One of our most famous relics
The 2017 season was not only Collingwood’s 125th anniversary, but also the 100th anniversary of one of the most important artefacts in the club’s extensive memorabilia collection – the ‘good luck’ horseshoe sent to the club by Malcolm ‘Doc’ Seddon from France during the First World War.
That horseshoe was made under fire by a shoeing smith in Doc’s company, who took a German howitzer shell and parts of a downed German aeroplane and turned them into a good luck talisman.
The shoe itself was made from the driving band of a German shell that Seddon had found at Bapaume, with the nails being made from a German plane the Australians had brought down at the Somme.
Seddon had two made, sending one to his former teammates and a second to his mother. The Collingwood version arrived at Victoria Park late in September, just before the Grand Final against Fitzroy, and it was nailed to the dressing room wall on Grand Final day. It carried the inscription, ‘Good Luck. To C.F.C, from Doc. France 1917.’
“I hope,” wrote Seddon in an accompanying letter, “that this shoe will bring the boys to the top of the tree this year.” The Pies duly saluted against the Roys and came away with the 1917 Premiership. Seddon himself returned to footy after the War ended and was a part of Collingwood’s 1919 triumph.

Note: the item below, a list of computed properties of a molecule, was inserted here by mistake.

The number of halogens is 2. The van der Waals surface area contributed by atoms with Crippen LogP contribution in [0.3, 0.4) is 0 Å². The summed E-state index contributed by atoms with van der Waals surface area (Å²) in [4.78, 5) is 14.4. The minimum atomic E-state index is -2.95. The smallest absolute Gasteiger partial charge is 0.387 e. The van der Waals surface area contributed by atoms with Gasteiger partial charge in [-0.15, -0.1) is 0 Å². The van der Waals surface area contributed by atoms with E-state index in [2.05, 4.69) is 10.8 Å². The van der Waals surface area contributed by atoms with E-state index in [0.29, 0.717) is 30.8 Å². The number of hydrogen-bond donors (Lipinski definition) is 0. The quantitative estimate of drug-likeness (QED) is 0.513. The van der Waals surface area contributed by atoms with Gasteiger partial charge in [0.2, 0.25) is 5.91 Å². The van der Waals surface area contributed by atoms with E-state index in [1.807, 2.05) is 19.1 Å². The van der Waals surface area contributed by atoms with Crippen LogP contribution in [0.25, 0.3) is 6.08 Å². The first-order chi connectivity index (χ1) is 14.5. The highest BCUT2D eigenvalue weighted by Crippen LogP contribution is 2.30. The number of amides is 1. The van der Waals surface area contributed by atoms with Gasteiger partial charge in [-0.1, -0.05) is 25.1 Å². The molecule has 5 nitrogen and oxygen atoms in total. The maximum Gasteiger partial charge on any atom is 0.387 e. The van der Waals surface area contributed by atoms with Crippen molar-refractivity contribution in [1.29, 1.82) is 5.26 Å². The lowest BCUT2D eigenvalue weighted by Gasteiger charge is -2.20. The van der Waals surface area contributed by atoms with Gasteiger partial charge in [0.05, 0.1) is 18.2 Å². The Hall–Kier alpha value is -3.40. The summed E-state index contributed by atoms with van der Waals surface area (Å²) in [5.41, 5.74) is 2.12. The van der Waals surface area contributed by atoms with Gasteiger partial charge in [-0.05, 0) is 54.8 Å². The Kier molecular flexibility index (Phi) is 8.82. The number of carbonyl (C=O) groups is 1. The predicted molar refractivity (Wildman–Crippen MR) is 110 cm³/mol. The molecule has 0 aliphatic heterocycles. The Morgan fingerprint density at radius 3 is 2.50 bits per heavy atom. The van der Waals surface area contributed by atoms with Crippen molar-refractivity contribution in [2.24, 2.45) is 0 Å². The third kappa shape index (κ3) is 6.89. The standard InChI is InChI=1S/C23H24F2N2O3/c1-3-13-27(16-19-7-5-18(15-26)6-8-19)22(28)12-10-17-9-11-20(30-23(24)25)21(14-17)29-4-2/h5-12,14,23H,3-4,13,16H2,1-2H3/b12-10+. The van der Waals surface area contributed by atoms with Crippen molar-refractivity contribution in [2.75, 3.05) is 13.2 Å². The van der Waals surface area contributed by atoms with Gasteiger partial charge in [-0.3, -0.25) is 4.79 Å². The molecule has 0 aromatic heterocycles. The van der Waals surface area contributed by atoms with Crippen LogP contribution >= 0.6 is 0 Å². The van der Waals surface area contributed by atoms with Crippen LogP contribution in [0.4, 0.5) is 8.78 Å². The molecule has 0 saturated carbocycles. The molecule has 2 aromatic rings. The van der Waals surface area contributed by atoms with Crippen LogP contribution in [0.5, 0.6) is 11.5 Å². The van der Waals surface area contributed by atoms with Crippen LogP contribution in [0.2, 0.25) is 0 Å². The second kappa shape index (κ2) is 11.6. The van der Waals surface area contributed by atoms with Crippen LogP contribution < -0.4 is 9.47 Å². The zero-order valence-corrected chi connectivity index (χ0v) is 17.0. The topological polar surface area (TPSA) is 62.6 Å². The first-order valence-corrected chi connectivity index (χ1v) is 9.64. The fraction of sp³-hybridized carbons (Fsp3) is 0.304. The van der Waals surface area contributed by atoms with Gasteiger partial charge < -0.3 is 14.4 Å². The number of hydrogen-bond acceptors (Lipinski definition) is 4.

Seddon’s horseshoe was Initially famous simply for the story behind it, and the fact that it was a lucky omen in the ultimately successful pursuit of the 1917 Premiership.
But in recent times it has come to carry far greater significance.
President Eddie McGuire takes the horseshoe into the rooms before each Anzac Day game and hands it around to the players, asking them to recognise the values of mateship, support and togetherness – ‘side by side’ – that it represents.
As such, it has become one of the most meaningful and highly treasured relics in the club’s collection.